The most precise evaluation of thyroid masses is by high-sensitive ultrasound. Complementary to B-mode ultrasound, elastography can add valuable information by determining tissue stiffness—an important predictor for malignancy. All major guidelines recommend nodules with high suspicious ultrasound characteristics larger than 1 cm to be addressed to ultrasound-guided fine needle aspiration biopsy (FNAB) to rule out malignancy. The main limitation of this procedure is represented by indeterminate cytology, which accounts for up to 20–25% of biopsy results. Molecular markers imply elevated costs and their performance needs further study. Elastography may be helpful in establishing the optimal therapeutic attitude for this cytological category. Currently, there are two ultrasound elastography methods available for assessing tissue stiffness using the parallel deformation to the applied force direction (strain) or the perpendicular deformation to the force direction (shear wave). These methods will be presented and compared in this chapter, with their indications and limitations for a better understanding of their application in nodular thyroid pathology.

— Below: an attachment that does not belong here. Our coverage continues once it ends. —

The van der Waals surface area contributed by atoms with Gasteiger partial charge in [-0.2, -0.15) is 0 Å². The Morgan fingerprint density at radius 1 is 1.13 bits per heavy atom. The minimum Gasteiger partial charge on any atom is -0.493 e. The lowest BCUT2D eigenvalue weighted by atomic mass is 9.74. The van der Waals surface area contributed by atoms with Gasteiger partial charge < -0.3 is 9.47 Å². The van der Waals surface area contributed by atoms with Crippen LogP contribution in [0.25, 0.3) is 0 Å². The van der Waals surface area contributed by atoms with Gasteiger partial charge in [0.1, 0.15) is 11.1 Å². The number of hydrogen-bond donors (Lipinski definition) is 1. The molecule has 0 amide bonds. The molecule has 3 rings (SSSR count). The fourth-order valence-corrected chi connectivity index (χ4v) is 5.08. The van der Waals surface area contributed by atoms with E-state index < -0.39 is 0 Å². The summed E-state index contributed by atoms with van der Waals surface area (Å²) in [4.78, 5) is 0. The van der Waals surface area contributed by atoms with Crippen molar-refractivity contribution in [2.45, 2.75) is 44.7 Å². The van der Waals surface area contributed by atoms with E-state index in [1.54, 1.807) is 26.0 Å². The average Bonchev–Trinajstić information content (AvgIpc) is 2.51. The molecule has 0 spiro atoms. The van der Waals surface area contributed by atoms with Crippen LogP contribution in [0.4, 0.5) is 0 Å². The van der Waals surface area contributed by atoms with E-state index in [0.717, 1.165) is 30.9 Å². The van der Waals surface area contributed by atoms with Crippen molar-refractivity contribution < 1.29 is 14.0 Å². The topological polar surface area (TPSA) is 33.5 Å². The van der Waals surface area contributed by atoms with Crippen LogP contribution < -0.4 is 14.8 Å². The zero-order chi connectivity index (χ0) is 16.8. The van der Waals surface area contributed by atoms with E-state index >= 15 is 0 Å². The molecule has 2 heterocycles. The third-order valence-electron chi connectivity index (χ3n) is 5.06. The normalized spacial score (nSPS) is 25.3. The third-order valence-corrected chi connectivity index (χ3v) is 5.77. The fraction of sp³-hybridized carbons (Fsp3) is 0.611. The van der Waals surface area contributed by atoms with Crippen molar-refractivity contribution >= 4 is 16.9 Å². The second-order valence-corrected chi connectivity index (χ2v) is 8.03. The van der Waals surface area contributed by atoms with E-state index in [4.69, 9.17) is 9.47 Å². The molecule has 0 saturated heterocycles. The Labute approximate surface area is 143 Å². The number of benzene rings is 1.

Part of the book: Knowledges on Thyroid Cancer
Primary hyperparathyroidism is a prevalent disease of the parathyroid glands and the third most common endocrinopathy, especially among postmenopausal women. Secondary hyperparathyroidism is a compensatory response to hypocalcemic states due to chronic renal disease, vitamin D deficiency and malabsorption syndromes, and other chronic illnesses. Elastography can be an effective tool in localizing and identifying parathyroid lesions, whether it is a parathyroid adenoma or hyperplastic parathyroid secondary to chronic kidney disease, by differentiating between possible parathyroid lesions and thyroid nodules, cervical lymph nodes, or other anatomical structures. No current guidelines recommendations are available and no established general cutoff values on the elasticity of parathyroid lesions. We have conducted several prospective studies on primary and secondary hyperparathyroidism, using ultrasound imaging and elastography, shear wave, and strain elastography to better identify the parathyroid lesions and improve the preoperative localization and diagnostic. The results were encouraging, allowing us to determine cutoff values that are different for lesions from primary hyperparathyroidism and secondary hyperparathyroidism and comparing them with normal thyroid tissue and surrounding muscle tissue.
Part of the book: Elastography